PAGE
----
I find chapter 2 similar to chapter 4 where the “conscientious and prudent” of the former are similar to the “serious” participants of the latter. Not surprising of this book/study, researchers found that the positive characteristics, in this case those with a more cheerful and optimistic personality/outlook, were actually correlated with lesser longevity compared to those with the (subjectively) “less” desirable outlook (e.g. seriousness). Perhaps my favorite quote from chapter 4 comes early on, on page 34, “Healthy people are happy but happy people are not necessarily healthy.” The reality is that often times the cause of happiness and healthiness are due to other factors, rather than the two being completely contingent on one another. This is why we see millions in the US alone who are obese but who is to say they are not happy—because many of them are. Ironically for many, the comfort and contentment some have with their bodies and eating what they please and maintaining that unhealthy lifestyle is what keeps many happy. This illusory optimism, this “This is what makes me happy and I’ve made it thus far while doing it, I think I’ll be fine…” is what results in shorter lifespans because the unhealthy lifestyle is normalized in their mind.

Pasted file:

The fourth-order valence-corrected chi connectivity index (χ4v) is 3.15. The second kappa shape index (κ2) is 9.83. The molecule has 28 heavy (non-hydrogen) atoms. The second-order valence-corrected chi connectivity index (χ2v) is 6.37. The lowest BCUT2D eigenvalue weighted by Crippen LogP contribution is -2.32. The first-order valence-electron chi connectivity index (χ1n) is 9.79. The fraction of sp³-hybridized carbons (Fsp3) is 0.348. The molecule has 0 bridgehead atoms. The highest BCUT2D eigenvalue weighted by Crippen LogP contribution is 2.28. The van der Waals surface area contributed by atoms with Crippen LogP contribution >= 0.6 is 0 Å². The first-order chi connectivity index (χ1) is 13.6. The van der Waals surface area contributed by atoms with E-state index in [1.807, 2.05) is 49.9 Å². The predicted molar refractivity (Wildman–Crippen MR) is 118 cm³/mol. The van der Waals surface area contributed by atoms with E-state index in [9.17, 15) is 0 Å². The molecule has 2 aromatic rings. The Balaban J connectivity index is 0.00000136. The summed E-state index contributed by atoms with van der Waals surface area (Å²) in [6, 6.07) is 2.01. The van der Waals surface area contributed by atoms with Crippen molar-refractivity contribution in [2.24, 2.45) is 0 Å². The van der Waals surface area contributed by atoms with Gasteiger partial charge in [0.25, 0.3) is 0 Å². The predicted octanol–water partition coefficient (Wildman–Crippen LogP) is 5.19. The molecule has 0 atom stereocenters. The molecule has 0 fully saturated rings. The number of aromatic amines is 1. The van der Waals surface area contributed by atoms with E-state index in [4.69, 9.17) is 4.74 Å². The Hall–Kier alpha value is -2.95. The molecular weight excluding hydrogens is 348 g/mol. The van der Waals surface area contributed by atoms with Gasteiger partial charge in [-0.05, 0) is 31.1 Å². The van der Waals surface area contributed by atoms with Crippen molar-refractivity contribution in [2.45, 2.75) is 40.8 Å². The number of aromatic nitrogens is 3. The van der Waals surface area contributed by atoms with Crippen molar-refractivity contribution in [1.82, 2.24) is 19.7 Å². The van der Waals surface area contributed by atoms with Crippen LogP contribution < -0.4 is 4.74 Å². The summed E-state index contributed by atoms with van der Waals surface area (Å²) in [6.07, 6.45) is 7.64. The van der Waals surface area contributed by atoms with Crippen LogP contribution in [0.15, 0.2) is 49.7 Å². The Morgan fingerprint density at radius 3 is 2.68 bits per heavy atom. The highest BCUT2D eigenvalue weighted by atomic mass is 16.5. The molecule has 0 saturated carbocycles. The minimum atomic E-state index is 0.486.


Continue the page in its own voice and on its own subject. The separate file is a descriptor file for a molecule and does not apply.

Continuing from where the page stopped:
This topic hits home for me because both of my parents are overweight. My brother and I are both division one athletes and have been health conscious, superiorly active individuals since middle school. Our father, who at one point was a body builder and leaner and stronger than my brother or I have ever been in our lives, is the one who taught us much of what we know in regards to eating healthy—yet he continues to eat poorly now. Our mother knows she should workout more but she figures she’ll be fine because she doesn’t eat “that much” anymore, but she still eats desserts almost everyday… I’ll stop before I go further, I love my parents but I can’t help but worry. My brother and I try to help, but just haven’t yet broken through to them holistically unfortunately.
This worry I mentioned brings me to catastrophizing (as mentioned in chapter 5), which I personally do have a tendency to do occasionally, but at the same time, I am still a rather cheerful, optimistic guy… Which before reading this book, I would have thought is a good thing because the two offset, right? But apparently I’m crippling my longevity by the second, so after some introspection and perhaps some meditation I’ll see what I can change so I can stay alive longer. That said, if you’re reading this, please do not fear that I would ever consider the great extremes that some of the Terman participants apparently chose. I’m not even going to name the action because I can’t fathom such an ending for my life. When I say I “catastrophize” sometimes, I mean like I might shed a gangster tear or two when I do poorly on an exam or assignment of some sort; I’ll feel pretty low and perhaps be much less talkative for the rest of the day at the longest, but then I go to sleep and wake up happy and ready to face the world again for a new day. At that point, it is in the past and it is important to use failures as learning points. If sleep stops working as an antidote then I might have a problem but until then, we’re good.